Tuesday, October 11, 2011

peeves and passes

Recently, on a drive from Palmerston North to Auckland, I spent some time musing on which grammar issues bother me and which ones don't. Of course, the very fact that this issue was taking up space in my brain illustrates that I'm a Tragic Grammar Nut. I could have been taking in all the delicious signs of spring: the soft greens of newly unfurled leaves, spring lambs and calves, even little black piglets in one paddock. I could have been swelling with nationalistic pride; New Zealand is gripped by World Cup Fever so there were All Black flags everywhere, fluttering from cars, letter boxes, roof tops. One farmer had even filled a whole paddock with flags and black and silver balloons.

But no, I was thinking about grammar and punctuation.

What doesn't bother me? Well, I decided that comma splices in some situations (I recently read a PD James novel that was full of them) don't raise my blood pressure too much, especially if I can see the reason for them. Incomplete sentences don't worry me too much, again, if there's a reason for them. I can cope with some misplaced commas. And I'm very comfortable about starting sentences with conjunctions.

But what can't I live with? Sorry, I'm a stickler for apostrophes - even when the mistake doesn't really cause any confusion. I think this is a weakness in my character: I should be more forbearing, but there it is. I can't bear "should of" to such an extent that I would correct someone who uses such an expression, whether that person is a total stranger, a friend, a salesperson or my boss. But my biggest peeve is one that hit me in the face on this trip. We stopped in Hamilton for a meal at our favourite Turkish restaurant and there was a GIGANTIC advert which said, in letters half a mile high, "More data, less dollars". It was all I could do not to head to the nearest hardware store to buy a ladder, black paint and a paint brush and correct it. I was still yelling "FEWER dollars!!" as my partner bundled me hastily into the car, executed a swift u-turn, and headed back on to the motorway out to Auckland.

So what are the grammar errors you can live with? And which ones bring out the Grammar Nut in you?

Image source: https://mrswhitegsl.wikispaces.com/Words+to+the+Wise

Monday, October 3, 2011

SAVE THE SEMI-COLON (and impress everyone!)

Semi-colons get a bad press. They have been described as the most feared form of punctuation (right up there ahead of apostrophes). Here at the Grammar Gang, we love them: the rules are simple to apply, and when you use them correctly, the outcome will be a tighter and more elegant style. One of us declares that she fell in love with someone because of his masterful use of semi-colons. We're not sure we believe her - but hey! It's worth a try, isn't it?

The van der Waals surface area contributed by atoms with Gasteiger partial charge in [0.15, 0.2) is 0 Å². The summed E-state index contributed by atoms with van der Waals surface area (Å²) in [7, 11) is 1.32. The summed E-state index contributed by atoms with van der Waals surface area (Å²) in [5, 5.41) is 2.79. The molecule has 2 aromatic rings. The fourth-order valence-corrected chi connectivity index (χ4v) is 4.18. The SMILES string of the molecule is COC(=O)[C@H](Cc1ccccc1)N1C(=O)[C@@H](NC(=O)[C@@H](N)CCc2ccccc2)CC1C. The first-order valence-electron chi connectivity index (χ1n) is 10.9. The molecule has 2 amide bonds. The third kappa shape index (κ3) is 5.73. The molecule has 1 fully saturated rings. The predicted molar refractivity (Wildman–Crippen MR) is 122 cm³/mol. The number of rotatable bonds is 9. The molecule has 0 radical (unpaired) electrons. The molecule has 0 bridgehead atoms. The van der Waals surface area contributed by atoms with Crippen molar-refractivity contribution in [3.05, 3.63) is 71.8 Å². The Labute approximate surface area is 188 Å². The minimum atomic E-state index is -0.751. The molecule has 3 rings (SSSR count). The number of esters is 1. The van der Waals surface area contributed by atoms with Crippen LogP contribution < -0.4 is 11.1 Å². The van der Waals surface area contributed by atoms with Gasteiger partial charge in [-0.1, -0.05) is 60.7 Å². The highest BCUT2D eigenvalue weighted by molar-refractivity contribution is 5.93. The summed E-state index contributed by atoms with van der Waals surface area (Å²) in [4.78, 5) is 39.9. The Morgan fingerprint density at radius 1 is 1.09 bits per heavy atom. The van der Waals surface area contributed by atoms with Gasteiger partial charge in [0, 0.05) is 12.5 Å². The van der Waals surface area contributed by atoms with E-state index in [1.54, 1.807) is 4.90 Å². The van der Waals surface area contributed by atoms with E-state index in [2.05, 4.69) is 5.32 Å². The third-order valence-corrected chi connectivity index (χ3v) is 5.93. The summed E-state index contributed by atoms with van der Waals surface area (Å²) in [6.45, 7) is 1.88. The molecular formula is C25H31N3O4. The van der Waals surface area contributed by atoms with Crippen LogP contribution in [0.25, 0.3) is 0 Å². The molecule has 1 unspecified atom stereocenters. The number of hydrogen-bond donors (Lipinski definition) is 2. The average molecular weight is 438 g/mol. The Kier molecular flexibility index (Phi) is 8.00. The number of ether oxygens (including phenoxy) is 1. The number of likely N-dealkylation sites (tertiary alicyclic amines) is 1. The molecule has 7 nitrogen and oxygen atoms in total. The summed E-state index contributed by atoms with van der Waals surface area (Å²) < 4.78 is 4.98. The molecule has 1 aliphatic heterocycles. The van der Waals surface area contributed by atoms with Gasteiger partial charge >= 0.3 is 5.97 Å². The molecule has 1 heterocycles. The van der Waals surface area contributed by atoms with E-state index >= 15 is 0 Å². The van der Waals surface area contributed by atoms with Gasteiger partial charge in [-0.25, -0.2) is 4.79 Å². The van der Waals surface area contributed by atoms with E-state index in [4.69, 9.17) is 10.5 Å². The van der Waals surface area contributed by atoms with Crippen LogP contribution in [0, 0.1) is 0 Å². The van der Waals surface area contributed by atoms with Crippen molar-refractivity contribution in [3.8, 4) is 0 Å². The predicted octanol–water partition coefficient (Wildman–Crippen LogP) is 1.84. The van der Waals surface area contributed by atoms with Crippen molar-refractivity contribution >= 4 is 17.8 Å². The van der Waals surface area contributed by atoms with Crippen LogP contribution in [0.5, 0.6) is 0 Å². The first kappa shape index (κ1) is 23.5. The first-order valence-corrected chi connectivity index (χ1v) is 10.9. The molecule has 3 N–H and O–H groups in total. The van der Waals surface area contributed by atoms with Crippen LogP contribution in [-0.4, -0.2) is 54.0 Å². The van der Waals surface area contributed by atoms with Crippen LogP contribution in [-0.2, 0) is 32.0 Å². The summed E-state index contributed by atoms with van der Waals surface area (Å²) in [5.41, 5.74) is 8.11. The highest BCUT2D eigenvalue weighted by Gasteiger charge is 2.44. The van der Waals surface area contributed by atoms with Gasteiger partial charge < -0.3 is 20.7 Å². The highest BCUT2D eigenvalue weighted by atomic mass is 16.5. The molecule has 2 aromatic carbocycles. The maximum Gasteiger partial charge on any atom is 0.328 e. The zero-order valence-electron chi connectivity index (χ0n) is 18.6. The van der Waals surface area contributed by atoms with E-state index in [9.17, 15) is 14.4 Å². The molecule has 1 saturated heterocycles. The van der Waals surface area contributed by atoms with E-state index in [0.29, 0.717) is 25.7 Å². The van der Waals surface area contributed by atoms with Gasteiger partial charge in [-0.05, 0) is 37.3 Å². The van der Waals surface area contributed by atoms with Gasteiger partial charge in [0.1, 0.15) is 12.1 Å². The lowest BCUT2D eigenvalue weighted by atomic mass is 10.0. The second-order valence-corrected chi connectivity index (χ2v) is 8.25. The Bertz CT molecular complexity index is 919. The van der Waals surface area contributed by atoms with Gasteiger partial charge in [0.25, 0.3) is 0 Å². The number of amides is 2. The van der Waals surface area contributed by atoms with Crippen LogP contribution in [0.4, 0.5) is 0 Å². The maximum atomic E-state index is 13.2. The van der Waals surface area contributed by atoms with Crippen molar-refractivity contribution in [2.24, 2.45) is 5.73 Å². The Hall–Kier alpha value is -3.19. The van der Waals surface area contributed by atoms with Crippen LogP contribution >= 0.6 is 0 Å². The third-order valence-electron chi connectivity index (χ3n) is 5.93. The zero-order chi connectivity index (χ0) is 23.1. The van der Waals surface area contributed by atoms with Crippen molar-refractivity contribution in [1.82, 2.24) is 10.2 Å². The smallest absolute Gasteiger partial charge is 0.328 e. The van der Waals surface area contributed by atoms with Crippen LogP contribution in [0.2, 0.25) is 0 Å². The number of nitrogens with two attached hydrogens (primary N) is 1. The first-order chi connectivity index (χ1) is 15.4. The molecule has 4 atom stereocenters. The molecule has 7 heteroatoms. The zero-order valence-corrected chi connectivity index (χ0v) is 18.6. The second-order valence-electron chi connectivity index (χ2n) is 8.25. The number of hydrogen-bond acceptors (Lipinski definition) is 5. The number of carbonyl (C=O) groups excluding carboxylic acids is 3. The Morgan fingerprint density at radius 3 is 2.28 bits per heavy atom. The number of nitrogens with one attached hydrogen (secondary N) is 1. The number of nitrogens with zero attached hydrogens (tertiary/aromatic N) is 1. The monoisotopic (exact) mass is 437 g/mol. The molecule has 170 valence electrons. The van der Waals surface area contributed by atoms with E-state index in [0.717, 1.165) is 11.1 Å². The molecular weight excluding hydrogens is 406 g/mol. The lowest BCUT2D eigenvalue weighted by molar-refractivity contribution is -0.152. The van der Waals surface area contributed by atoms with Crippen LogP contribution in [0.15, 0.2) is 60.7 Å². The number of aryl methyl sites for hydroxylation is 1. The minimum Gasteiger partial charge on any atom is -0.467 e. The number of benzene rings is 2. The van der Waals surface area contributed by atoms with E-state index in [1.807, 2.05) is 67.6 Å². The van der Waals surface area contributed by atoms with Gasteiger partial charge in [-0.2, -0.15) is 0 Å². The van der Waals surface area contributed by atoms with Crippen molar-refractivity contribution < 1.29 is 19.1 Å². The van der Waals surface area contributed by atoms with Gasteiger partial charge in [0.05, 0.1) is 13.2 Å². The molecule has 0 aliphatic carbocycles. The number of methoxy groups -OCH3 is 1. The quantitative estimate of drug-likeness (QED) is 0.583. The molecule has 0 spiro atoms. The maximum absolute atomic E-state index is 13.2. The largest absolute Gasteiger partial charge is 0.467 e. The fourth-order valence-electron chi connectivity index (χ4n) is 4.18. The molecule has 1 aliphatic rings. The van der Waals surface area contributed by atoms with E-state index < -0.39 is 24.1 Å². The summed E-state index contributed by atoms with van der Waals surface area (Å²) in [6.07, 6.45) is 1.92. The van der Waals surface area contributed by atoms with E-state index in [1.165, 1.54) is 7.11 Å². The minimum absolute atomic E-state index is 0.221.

So let's start by taking a look at the rules for using semi-colons.

Rule #1 Use semi colons to separate lengthy items in a list (especially if those items contain commas), like this:
The shop owner's defence consisted of three specious arguments: he couldn't be expected to use apostrophes correctly because he had been the victim of poor English teachers at school; no-one really valued apostrophes anymore because they were old-fashioned; and apostrophes had no impact on the meaning of a shop sign anyway.

The Grammar Gang includes three self-declared grammar nuts: Andrea Duff, whose commitment to the correct use of commas is legendary; Linda Bergmann, who has been known to attack shop owners who engage in apostrophe abuse; and Lisa Emerson, whose students refer to her as the Semi-Colon Queen.

You can see that in this latter example, it would be very confusing to use commas to separate out the items. So, avoid confusion and use a semi-colon.

Rule #2 Use semi-colons to join two complete sentences that are linked by meaning in some way.
This one is a little more tricky and requires some personal judgement and preference. Consider the following sentences:

She wrote the report in clear, simple prose. It received a positive response from the Board.

The grammar in the sentence above is correct and clear. Both sentences are complete and therefore can work independently. However, if you wanted to imply that the two sentences are related in some way, then use a semi-colon to link them:

She wrote the report in clear, simple prose; it received a positive response from the Board.

Using a semi-colon suggests that because the report was written in clear, simple prose, it received a positive response. Of course you could have written:

Because the report was written in clear, simple prose, it received a positive response from the Board.

But where is the elegance in that? And why use more words than you need to? The use of the semi-colon implies the connection more subtly, and its use makes the sentence more concise.

Some of you may be asking "but couldn't I just use a comma?" The answer is no, you can't use a comma to join two complete sentences: it's not a strong enough piece of punctuation.

Beyond rules

Applying Rule #2 (i.e. choosing to use a semi-colon instead of a full stop or a conjunction) is a matter of taste, discernment and context. Often it's a matter of considering the pace of your writing. Consider the passage below:

She stood in the dark, silent forest. Her heart thudded. She stepped forward. Behind her, something rustled in the trees.

Now try it with semi-colons:

She stood in the dark, silent forest; her heart thudded; she stepped forward; behind her, something rustled in the trees.

Both pieces of writing are grammatically correct. But they achieve a different impression. The pace of the second version is faster, perhaps reflecting the breathlessness of the person in the scene. Which version you prefer will depend on what you want to achieve in your writing.

Images sources from http://www.spreadshirt.co.uk/save-our-semi-colon-C4408A10321348 and http://fandom-grammar.livejournal.com/tag/usage:punctuation